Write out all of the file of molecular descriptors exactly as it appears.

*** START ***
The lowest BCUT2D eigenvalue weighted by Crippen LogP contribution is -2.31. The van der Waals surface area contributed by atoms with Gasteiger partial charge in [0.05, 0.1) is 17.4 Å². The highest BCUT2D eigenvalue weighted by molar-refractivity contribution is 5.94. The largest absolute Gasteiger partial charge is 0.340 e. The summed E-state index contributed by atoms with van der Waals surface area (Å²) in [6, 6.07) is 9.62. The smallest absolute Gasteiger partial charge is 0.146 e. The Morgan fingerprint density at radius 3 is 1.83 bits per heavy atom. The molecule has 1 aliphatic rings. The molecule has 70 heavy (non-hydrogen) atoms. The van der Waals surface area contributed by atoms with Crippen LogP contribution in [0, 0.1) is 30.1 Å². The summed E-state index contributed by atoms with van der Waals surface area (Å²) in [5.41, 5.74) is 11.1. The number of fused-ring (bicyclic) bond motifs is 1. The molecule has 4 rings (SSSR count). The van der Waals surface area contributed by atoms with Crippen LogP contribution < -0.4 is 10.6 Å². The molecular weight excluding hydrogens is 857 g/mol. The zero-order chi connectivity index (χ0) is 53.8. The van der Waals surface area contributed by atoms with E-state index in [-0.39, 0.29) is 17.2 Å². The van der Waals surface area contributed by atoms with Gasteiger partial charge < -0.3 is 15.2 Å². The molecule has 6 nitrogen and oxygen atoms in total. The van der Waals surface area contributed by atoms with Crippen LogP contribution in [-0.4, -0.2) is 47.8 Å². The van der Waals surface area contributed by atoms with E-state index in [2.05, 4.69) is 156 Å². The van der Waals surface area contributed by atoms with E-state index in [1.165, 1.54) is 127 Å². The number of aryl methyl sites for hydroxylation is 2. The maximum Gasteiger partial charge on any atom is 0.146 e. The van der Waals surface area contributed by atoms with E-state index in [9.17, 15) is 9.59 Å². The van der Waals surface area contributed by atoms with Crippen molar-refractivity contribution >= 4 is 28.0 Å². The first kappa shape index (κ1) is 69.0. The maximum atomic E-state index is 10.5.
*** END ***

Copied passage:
The lowest BCUT2D eigenvalue weighted by Crippen LogP contribution is -2.31. The van der Waals surface area contributed by atoms with Gasteiger partial charge in [0.05, 0.1) is 17.4 Å². The highest BCUT2D eigenvalue weighted by molar-refractivity contribution is 5.94. The largest absolute Gasteiger partial charge is 0.340 e. The summed E-state index contributed by atoms with van der Waals surface area (Å²) in [6, 6.07) is 9.62. The smallest absolute Gasteiger partial charge is 0.146 e. The Morgan fingerprint density at radius 3 is 1.83 bits per heavy atom. The molecule has 1 aliphatic rings. The molecule has 70 heavy (non-hydrogen) atoms. The van der Waals surface area contributed by atoms with Crippen LogP contribution in [0, 0.1) is 30.1 Å². The summed E-state index contributed by atoms with van der Waals surface area (Å²) in [5.41, 5.74) is 11.1. The number of fused-ring (bicyclic) bond motifs is 1. The molecule has 4 rings (SSSR count). The van der Waals surface area contributed by atoms with Crippen LogP contribution < -0.4 is 10.6 Å². The molecular weight excluding hydrogens is 857 g/mol. The zero-order chi connectivity index (χ0) is 53.8. The van der Waals surface area contributed by atoms with E-state index in [-0.39, 0.29) is 17.2 Å². The van der Waals surface area contributed by atoms with Gasteiger partial charge < -0.3 is 15.2 Å². The molecule has 6 nitrogen and oxygen atoms in total. The van der Waals surface area contributed by atoms with Crippen LogP contribution in [-0.4, -0.2) is 47.8 Å². The van der Waals surface area contributed by atoms with E-state index in [2.05, 4.69) is 156 Å². The van der Waals surface area contributed by atoms with E-state index in [1.165, 1.54) is 127 Å². The number of aryl methyl sites for hydroxylation is 2. The maximum Gasteiger partial charge on any atom is 0.146 e. The van der Waals surface area contributed by atoms with E-state index in [9.17, 15) is 9.59 Å². The van der Waals surface area contributed by atoms with Crippen molar-refractivity contribution >= 4 is 28.0 Å². The first kappa shape index (κ1) is 69.0. The maximum atomic E-state index is 10.5.